Ruff, pictured here in 2006, was fired on February 20.
It's always sad when any professional sports team says goodbye to someone who has been synonymous with their organization for years. Never has that been more true than with Lindy Ruff's departure as head coach of the Buffalo Sabres. So how will fans of the blue and gold, and hockey fans in general, look back at his career behind the bench in Western New York?
Most will remember it fondly. With Ruff at the helm, Buffalo enjoyed success this city and team had not seen since the mid-70s.
The franchise itself became crucial to the overall success of the NHL. It proved that hockey could thrive in a small market and it eventually took over what had always been a football town.
Lindy embodied all the things the people of this area pride themselves on: hard work, determination and a genuine passion for his profession.
Ahead, we're going to take a look back at four different stages of Ruff's coaching career in Buffalo. While some were more successful than others, his longevity with one team must be appreciated.
The Sabres celebrate their win over Toronto to advance to the 1999 Stanley Cup Finals.
When Ruff was hired in July 1997, the Sabres were in complete disarray.
They had fired the Executive of the Year (John Muckler) and the Coach of the Year (Ted Nolan), despite winning the division title for the first time since 1981. The only star on the team, goalie Dominik Hasek, had been involved in a physical altercation with Buffalo News columnist Jim Kelley.
Yet despite all that, Buffalo's new coach led his team to the 1998 Eastern Conference Finals in his first year and to the Stanley Cup Finals the following season. He somehow maintained sanity through the "No Goal" debacle.
While the Sabres were eliminated in the first round in the 1999-2000 season, they rebounded with 46 wins and 98 points the next year. However, they blew a Game 6 lead in their second-round series with the Pittsburgh Penguins and ultimately lost in seven games.
That season marked the end of Hasek's career with Buffalo. A dark period in Sabres history ensued shortly thereafter.
Looking back on this time, Ruff was able to turn a roster full of castoffs and journeymen into a perennial winner, with Hasek serving as the centerpiece. He had solidified himself as an elite coach.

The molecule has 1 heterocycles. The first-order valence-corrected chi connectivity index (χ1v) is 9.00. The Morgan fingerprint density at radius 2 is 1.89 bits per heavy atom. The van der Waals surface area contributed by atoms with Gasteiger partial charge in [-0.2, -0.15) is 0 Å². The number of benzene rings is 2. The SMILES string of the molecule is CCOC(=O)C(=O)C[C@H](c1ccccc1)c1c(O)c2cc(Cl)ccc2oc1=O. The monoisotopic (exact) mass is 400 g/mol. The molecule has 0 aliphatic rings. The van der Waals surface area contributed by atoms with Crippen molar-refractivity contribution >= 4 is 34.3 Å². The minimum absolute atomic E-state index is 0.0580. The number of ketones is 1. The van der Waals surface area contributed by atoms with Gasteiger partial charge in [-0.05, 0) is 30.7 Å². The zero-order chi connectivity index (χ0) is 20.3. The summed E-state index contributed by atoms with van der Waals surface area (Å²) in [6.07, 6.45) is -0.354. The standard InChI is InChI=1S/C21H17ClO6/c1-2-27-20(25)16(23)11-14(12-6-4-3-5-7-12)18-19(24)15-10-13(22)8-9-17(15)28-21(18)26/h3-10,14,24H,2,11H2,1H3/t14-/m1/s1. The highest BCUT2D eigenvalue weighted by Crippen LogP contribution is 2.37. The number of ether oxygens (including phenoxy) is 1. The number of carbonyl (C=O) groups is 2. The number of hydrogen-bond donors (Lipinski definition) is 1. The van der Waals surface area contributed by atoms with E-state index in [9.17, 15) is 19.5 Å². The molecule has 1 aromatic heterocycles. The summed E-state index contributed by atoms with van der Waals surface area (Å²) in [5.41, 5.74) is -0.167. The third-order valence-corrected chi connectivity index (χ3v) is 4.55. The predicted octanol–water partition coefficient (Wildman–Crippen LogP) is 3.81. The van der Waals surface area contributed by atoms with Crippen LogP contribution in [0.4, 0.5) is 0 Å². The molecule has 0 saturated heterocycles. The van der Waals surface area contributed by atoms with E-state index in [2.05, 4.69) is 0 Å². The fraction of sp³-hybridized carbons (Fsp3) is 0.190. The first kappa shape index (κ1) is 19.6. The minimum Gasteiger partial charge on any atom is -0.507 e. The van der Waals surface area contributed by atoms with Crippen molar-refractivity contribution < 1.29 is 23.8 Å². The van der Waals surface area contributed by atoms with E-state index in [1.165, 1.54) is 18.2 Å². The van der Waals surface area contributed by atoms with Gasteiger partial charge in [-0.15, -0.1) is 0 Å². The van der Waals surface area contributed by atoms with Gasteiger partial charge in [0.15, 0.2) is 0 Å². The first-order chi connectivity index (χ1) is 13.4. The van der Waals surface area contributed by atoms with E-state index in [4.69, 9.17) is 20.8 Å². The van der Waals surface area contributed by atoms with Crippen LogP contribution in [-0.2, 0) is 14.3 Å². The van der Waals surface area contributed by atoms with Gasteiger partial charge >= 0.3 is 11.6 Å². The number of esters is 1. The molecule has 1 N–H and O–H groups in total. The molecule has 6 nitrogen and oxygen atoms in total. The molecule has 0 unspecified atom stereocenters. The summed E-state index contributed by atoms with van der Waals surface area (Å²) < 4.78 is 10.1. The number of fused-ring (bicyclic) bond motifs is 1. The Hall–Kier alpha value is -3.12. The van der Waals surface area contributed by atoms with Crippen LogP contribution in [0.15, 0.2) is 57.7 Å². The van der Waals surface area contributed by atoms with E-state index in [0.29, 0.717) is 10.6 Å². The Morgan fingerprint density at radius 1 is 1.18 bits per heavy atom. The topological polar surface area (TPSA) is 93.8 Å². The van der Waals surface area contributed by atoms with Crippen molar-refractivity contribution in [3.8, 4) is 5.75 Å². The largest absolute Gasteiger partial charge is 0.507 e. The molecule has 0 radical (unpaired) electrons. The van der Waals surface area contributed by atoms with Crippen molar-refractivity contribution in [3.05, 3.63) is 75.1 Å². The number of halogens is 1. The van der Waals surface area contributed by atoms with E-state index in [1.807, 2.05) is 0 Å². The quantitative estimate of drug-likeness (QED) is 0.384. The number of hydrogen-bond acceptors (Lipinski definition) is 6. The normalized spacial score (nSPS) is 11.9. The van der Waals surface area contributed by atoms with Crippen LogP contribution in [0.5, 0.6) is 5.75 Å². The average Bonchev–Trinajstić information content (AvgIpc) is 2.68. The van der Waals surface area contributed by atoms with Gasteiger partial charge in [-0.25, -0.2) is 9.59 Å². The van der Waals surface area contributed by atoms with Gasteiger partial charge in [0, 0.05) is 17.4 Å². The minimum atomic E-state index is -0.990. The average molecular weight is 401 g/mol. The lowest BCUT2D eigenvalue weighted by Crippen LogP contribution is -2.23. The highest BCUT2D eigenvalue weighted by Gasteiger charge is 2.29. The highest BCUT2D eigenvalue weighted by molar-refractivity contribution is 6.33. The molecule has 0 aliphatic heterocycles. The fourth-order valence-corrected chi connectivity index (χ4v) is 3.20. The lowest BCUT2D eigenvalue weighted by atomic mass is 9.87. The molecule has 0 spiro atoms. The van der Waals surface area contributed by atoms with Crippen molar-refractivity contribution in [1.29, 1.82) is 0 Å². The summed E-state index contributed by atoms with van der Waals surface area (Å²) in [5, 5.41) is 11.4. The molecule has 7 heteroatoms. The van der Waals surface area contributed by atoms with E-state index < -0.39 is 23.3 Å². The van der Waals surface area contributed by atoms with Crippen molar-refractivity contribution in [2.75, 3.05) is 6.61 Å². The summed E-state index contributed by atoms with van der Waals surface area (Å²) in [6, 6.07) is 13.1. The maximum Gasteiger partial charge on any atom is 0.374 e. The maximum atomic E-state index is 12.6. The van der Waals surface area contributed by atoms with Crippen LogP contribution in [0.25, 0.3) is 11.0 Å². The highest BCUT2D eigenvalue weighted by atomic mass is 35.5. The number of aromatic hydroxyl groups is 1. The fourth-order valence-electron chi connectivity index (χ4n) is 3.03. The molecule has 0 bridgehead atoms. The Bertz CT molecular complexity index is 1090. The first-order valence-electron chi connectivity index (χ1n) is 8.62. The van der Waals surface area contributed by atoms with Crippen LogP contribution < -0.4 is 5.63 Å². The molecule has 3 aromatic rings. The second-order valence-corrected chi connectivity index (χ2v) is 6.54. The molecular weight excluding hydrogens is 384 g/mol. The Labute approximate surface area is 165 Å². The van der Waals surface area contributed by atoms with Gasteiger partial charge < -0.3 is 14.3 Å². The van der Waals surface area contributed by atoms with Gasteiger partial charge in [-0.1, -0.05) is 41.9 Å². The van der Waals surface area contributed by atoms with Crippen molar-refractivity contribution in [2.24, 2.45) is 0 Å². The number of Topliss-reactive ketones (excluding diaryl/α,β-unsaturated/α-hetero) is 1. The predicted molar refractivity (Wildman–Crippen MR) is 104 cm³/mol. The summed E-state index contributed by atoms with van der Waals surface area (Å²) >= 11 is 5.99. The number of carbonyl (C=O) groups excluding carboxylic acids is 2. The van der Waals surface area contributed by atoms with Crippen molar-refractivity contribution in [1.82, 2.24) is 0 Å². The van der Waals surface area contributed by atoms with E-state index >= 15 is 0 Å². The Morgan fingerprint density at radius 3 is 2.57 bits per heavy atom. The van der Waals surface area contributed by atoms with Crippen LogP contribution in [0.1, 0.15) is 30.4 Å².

The Alberta native behind the bench in 2003.
Once Hasek was traded to Detroit in the summer of 2001, the bad news continued to pile up in Buffalo.
In May 2002, the NHL itself took control of the team. That's because John Rigas and his sons were charged with bank, wire and securities fraud for embezzling more than $2 billion from Adelphia Communications.
The organization was in shambles. Soon after, in January 2003, the Sabres filed for Chapter 11 bankruptcy protection.
Hockey's future in Western New York was in serious jeopardy. And the team's performance on the ice wasn't generating any hope, either.
In most situations, three consecutive last-place finishes would get the coach fired. But because of the circumstances, Ruff survived. He wasn't given much to work with, as the Sabres began selling off their veteran players.
It wasn't until March of 2003 that the franchise's fortunes took a turn for the better. Rochester billionaire Tom Golisano purchased the team, and once again there was "hockey hope" in Buffalo.
Ruff with Daniel Briere, Ryan Miller and Brian Campbell at the 2007 NHL All-Star Game.
Sabres fans will look back at these two years as two of the most exciting, yet heartbreaking seasons in franchise history.
Ruff re-established himself among the coaching elite, winning the Jack Adams Award in '05-06 and finishing as runner-up in '06-07. Unfortunately, both campaigns ended in playoff disappointment.
However, GM Darcy Regier's failure to make an impact at the trade deadline was much more to blame than anything Ruff did or didn't do.
February 23, 2007 also saw one of the most memorable moments in Lindy's career behind the bench. It was decisions like the one he made that night that earned him eternal respect in this city.
After Ottawa's Chris Neil went head-hunting on Sabres captain Chris Drury, Ruff responded by putting out Andrew Peters, Adam Mair and Patrick Kaleta against the Sens' top line.
The brawl that ensued was epic. It was made even more so because Ruff had a heated exchange with Senators coach Bryan Murray about the hit that led up to it.
It's hard to pick another point in his career that left Sabres fans as proud of their head coach as they were that evening.
The Sabres won the division in 2010, but were exposed in the postseason by the Boston Bruins.
The last five-plus years Lindy Ruff spent as coach all seem to blend into each other.
After losing Daniel Briere and Chris Drury in free agency in the summer of 2007, the Sabres narrowly missed the playoffs the following two years.
But 2009-10 saw Buffalo bounce back, as they finished with 100 points and won the Northeast Division. Yet, that season and the next saw Ruff's team get bounced in the first round.
When Terry Pegula took over ownership in 2011, it marked the first time this organization's financial resources weren't a question mark.
However, that didn't translate to wins on the ice, as Ruff and co. were a huge disappointment in 2011-12. A group that was expected to contend in the East failed to even make the playoffs. Lindy remained, even though players had become outspoken about their distaste with his coaching tactics.
Not until the Sabres started 2013 6-10-1 and all but quit at home versus Winnipeg did management finally pull the plug on Ruff's 15th year as coach.
While it may been several seasons overdue, there's no understating the lasting impact this iconic man will have on hockey in Buffalo. He won't be unemployed for long.